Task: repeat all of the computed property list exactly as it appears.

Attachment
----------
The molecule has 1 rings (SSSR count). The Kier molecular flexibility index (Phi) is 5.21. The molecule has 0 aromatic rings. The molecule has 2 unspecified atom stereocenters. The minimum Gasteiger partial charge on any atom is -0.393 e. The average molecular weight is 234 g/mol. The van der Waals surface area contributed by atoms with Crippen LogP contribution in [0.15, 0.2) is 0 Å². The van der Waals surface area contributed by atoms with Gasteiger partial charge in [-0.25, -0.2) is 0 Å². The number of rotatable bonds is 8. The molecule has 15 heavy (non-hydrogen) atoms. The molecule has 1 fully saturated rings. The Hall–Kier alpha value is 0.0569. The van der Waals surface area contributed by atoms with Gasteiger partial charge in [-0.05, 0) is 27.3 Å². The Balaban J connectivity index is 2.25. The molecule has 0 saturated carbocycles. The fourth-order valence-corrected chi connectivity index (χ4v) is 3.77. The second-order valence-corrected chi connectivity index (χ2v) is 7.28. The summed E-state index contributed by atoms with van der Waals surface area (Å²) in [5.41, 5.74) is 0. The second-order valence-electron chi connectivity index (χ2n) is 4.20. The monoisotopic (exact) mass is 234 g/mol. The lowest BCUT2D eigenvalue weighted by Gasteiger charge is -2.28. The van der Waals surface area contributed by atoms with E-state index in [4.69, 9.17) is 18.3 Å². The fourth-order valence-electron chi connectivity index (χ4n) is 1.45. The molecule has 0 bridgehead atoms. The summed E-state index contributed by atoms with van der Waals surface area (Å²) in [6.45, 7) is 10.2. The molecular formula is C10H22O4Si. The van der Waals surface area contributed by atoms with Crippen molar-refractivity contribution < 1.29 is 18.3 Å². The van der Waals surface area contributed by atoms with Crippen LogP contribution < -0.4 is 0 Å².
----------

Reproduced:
The molecule has 1 rings (SSSR count). The Kier molecular flexibility index (Phi) is 5.21. The molecule has 0 aromatic rings. The molecule has 2 unspecified atom stereocenters. The minimum Gasteiger partial charge on any atom is -0.393 e. The average molecular weight is 234 g/mol. The van der Waals surface area contributed by atoms with Crippen LogP contribution in [0.15, 0.2) is 0 Å². The van der Waals surface area contributed by atoms with Gasteiger partial charge in [-0.25, -0.2) is 0 Å². The number of rotatable bonds is 8. The molecule has 15 heavy (non-hydrogen) atoms. The molecule has 1 fully saturated rings. The Hall–Kier alpha value is 0.0569. The van der Waals surface area contributed by atoms with Gasteiger partial charge in [-0.05, 0) is 27.3 Å². The Balaban J connectivity index is 2.25. The molecule has 0 saturated carbocycles. The fourth-order valence-corrected chi connectivity index (χ4v) is 3.77. The second-order valence-corrected chi connectivity index (χ2v) is 7.28. The summed E-state index contributed by atoms with van der Waals surface area (Å²) in [5.41, 5.74) is 0. The second-order valence-electron chi connectivity index (χ2n) is 4.20. The monoisotopic (exact) mass is 234 g/mol. The lowest BCUT2D eigenvalue weighted by Gasteiger charge is -2.28. The van der Waals surface area contributed by atoms with E-state index in [4.69, 9.17) is 18.3 Å². The fourth-order valence-electron chi connectivity index (χ4n) is 1.45. The molecule has 0 bridgehead atoms. The summed E-state index contributed by atoms with van der Waals surface area (Å²) in [6.45, 7) is 10.2. The molecular formula is C10H22O4Si. The van der Waals surface area contributed by atoms with Crippen molar-refractivity contribution < 1.29 is 18.3 Å². The van der Waals surface area contributed by atoms with Crippen LogP contribution < -0.4 is 0 Å².